The best choice of souvenirs is in the Old Town, which has the reputation of perhaps the largest oriental bazaar in Europe. Among the works of local craftsmen are Balkan chasing on copper, embroidery, ceramic dishes, dolls in national costumes, and even full costumes. Good, but expensive carved wooden icons and paintings. Fans of rummaging through old things will surely find something interesting in the numerous collapses. They are no less impressive than the local fruit and vegetable markets.
In addition to authentic souvenirs, the shops of the Old Town have a large selection of jewelry, including Ohrid pearls, light leather shoes from local manufacturers, Muslim women’s clothing, woven carpets and rugs. On T-shirts, magnets, plates and key chains popular among tourists, in addition to the landscapes of Skopje, you can often see the image of the Vergina Star, the ancient symbol of the Macedonian kings.
Cuisine and restaurants in Skopje
The national Macedonian cuisine is one of the variants of the Balkan cuisine with a strong Turkish influence. It contains all the same kebabs and puff pies-bureks with meat or vegetables. And the soups that are served for breakfast, lunch and dinner: chicken “pileshka soup”, beef “cart of soup” or “shkembe chorba” – a thick tripe soup with rice, potatoes and ground sweet pepper. An unmistakable choice for the second course is a large flat cutlet “pleskavitsa”, roll “pork uviyach”, grilled “skara lamb” or “selsko meso” – a dish of various types of meat stewed with mushrooms and vegetables. “Aivar” is a good garnish – vegetable caviar made from sweet red pepper and baked eggplant. The menu also includes vegetarian dishes, such as baked vegetables “zelenchuk na skara”.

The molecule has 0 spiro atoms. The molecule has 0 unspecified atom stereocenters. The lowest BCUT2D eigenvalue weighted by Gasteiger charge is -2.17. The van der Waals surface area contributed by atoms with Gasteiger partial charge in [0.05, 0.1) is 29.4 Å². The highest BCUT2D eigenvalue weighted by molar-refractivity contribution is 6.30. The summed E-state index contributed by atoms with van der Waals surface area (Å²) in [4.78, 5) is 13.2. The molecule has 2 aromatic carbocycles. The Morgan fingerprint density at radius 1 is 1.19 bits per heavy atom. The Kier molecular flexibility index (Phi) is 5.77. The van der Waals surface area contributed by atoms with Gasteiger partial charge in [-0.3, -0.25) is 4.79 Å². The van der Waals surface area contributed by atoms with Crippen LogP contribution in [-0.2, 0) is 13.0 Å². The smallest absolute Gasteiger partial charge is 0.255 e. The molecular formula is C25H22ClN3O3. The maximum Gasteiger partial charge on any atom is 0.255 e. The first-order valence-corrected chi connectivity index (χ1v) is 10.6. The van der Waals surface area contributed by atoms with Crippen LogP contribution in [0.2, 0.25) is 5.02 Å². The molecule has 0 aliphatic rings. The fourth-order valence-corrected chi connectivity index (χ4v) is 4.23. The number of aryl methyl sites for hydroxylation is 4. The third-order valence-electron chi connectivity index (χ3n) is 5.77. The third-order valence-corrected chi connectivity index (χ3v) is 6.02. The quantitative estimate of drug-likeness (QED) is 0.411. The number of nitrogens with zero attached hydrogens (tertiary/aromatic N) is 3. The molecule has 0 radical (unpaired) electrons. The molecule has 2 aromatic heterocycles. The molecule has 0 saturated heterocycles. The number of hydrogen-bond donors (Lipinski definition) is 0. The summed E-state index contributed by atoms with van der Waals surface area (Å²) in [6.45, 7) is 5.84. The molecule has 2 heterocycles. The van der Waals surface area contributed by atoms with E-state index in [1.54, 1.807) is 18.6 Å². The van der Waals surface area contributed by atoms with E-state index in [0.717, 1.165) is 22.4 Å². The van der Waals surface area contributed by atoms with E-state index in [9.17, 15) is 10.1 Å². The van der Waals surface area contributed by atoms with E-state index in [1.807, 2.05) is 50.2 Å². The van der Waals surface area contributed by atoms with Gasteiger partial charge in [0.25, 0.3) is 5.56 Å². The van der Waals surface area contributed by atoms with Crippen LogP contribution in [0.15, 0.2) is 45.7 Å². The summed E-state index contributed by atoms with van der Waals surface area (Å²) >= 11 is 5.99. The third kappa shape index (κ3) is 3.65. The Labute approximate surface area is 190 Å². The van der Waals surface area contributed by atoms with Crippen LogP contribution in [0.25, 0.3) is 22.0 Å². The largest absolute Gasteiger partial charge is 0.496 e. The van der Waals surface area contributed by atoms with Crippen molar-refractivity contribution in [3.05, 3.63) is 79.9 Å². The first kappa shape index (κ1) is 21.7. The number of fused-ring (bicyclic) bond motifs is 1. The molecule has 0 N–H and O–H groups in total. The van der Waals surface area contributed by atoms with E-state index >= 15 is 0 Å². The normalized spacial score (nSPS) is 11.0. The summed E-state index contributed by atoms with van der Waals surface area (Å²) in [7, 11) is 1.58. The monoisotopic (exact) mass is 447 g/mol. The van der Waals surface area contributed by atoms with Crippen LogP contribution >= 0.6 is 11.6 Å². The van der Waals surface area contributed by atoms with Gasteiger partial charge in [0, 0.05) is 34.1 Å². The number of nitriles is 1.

The most popular restaurants and cafes are located in the city center – on Key 13 Noemvri and 11 Oktomvri streets, on Macedonia Square and in the Old Town. Along with Macedonian, Turkish, Italian, Mexican, Chinese, Thai and Japanese cuisines are served here.
When choosing a restaurant, keep in mind that some establishments in the Muslim Old City do not have alcohol, not even beer.
Authentic Macedonian cuisine and the most delicious meat should be found in restaurants of the middle price segment. The portions here are generous, and the cost of a two-course lunch is well within 250-450 MKD. Expensive restaurants indulge in exquisite interiors, European menus and, accordingly, European prices. Dinner with wine will cost them already 1000-1500 MKD. But a quick snack with pancakes and a cup of coffee in a bakery and pastry shop will ruin a tourist for only 160 MKD.
Entertainment and attractions in Skopje
Most of the historical sights of Skopje that have survived after numerous earthquakes are located on the left bank of the Vardar River in the Old Town, where mostly Muslim Albanians live. Its tight winding streets, built up with houses no higher than two floors, meander from one mosque to another. In fact, the entire Old Town is one big oriental bazaar with shops, hookahs, colorful coffee shops, craft workshops and Turkish baths. The most ancient bath of Daut Pasha houses the National Gallery of Macedonia.